Ghostwriting occurs when a person makes a significant contribution to published work that is not acknowledged. In many situations this is appropriate*, however, when ghostwriting occurs in peer-reviewed journals it is fraudulent and unethical. In particular, AMWA is concerned that evidence-based decision making can be undermined by ghostwriting when a writer is paid to overstate the benefits and/or understate the harms of an intervention.
Medical writers are encouraged to ensure their contributions in peer-reviewed journals are appropriately acknowledged. Journals which publish peer-reviewed articles are urged to adopt policies and procedures to ensure that all substantial contributions to authorship are acknowledged. The practice of ghostwriting in peer-reviewed journals should be actively discouraged.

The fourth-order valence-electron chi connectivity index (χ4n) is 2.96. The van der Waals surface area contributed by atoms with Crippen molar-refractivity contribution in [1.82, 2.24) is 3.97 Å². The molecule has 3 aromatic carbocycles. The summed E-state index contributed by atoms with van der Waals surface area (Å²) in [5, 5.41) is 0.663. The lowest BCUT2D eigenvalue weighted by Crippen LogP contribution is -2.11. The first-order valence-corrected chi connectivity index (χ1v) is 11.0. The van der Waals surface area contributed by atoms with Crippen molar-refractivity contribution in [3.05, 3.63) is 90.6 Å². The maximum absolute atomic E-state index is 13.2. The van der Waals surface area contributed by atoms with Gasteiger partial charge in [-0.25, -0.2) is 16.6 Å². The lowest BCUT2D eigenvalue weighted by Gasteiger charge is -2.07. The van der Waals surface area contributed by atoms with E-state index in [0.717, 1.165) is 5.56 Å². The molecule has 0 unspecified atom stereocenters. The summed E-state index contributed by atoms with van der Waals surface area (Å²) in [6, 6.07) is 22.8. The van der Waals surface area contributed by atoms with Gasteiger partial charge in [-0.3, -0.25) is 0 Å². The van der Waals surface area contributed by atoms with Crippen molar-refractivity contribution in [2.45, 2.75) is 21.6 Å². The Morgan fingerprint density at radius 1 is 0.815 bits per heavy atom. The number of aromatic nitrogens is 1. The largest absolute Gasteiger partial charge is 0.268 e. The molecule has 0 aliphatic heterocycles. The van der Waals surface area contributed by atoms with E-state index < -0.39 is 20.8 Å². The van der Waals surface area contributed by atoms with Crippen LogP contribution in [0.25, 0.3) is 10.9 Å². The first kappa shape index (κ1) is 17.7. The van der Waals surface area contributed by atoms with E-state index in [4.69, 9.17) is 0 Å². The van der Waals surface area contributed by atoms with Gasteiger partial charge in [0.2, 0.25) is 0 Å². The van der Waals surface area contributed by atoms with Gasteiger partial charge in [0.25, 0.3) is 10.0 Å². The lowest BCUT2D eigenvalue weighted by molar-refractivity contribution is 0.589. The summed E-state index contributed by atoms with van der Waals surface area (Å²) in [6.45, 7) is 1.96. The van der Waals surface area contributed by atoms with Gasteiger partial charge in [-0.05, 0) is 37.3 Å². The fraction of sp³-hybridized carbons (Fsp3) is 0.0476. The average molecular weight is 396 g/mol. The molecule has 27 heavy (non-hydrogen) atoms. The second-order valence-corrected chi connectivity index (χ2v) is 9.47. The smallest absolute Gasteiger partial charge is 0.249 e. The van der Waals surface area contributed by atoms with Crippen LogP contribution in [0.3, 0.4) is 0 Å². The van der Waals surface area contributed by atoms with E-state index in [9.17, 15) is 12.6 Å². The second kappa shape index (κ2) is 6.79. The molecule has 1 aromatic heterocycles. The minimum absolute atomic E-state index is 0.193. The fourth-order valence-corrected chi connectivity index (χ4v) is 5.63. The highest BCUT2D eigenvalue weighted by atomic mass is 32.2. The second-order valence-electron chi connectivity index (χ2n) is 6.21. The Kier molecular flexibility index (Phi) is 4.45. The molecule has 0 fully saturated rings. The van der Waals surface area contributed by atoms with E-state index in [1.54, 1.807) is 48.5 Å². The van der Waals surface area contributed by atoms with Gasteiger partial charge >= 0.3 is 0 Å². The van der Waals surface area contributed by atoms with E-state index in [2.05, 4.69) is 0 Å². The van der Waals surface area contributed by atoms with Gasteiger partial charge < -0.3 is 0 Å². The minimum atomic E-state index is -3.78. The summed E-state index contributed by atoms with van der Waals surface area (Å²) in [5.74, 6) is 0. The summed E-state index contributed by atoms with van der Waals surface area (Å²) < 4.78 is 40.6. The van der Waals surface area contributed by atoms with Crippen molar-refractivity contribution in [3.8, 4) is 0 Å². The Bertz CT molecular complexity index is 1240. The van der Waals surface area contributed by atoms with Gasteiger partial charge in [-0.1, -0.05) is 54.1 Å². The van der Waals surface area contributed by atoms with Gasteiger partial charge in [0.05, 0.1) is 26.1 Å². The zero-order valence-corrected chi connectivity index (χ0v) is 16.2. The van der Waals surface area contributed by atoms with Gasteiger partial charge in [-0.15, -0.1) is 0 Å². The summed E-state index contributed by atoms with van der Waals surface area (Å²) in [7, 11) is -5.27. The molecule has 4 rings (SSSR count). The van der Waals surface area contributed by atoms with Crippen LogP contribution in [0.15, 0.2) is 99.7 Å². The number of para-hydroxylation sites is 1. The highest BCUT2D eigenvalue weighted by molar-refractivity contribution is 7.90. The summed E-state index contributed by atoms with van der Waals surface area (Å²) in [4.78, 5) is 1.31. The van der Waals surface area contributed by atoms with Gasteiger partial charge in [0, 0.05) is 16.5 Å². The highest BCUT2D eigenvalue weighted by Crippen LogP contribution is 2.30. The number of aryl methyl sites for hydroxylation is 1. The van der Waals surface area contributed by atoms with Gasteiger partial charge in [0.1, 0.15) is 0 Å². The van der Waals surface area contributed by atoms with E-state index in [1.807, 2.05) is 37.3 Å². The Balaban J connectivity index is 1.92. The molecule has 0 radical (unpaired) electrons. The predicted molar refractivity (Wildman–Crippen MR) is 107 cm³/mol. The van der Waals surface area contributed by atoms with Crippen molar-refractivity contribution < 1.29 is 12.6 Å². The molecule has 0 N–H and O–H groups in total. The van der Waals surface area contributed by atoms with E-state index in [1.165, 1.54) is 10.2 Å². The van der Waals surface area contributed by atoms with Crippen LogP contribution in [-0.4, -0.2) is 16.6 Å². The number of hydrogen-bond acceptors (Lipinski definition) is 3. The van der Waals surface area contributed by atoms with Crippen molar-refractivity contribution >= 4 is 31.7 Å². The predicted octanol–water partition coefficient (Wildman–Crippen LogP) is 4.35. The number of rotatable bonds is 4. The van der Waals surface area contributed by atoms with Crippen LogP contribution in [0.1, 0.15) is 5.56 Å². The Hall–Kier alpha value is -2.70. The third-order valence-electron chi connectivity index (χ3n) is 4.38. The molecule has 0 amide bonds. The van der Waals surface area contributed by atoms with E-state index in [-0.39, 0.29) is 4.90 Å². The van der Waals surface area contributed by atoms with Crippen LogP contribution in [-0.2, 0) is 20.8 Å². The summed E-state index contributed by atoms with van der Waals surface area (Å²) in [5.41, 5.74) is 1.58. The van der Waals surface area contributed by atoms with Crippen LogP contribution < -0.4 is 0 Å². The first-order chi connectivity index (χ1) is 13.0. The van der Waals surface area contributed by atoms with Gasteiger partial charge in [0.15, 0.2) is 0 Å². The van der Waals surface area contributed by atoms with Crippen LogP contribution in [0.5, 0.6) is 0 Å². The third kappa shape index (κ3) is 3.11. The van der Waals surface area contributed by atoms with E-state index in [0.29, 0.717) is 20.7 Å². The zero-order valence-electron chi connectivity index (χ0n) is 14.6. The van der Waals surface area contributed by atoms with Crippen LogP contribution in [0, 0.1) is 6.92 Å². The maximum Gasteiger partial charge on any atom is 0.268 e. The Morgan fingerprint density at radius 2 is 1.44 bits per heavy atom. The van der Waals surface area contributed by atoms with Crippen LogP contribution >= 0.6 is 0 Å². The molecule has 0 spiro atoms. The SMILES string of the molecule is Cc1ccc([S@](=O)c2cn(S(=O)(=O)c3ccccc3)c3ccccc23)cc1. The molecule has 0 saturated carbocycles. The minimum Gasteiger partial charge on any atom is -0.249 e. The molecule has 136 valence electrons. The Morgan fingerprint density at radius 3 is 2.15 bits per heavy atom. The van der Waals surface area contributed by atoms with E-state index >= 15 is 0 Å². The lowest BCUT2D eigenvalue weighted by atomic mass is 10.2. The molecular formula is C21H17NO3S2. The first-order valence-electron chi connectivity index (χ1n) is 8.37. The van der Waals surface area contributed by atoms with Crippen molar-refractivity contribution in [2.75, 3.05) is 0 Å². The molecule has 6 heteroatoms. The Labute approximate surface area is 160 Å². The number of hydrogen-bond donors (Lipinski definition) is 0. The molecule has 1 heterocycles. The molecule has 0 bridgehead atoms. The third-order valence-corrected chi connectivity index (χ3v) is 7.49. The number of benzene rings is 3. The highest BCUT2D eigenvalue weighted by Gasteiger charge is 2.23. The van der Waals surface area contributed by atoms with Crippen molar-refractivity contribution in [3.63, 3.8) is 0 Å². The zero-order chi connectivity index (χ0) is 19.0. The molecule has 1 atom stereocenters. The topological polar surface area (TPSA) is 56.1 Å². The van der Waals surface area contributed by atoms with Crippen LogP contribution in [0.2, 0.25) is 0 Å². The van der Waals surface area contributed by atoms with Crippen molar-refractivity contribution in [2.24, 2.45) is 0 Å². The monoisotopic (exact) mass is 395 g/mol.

AMWA supports efforts to prevent ghostwriting in the scientific and medical literature and highlights the value that professional medical writers provide when research is published. Constructive suggestions on how this aim can be pursued are welcome from individuals or organisations.
*Examples include writing guidelines or educational material for an organisation, producing website content for a commercial client, or writing drafts on behalf of another person.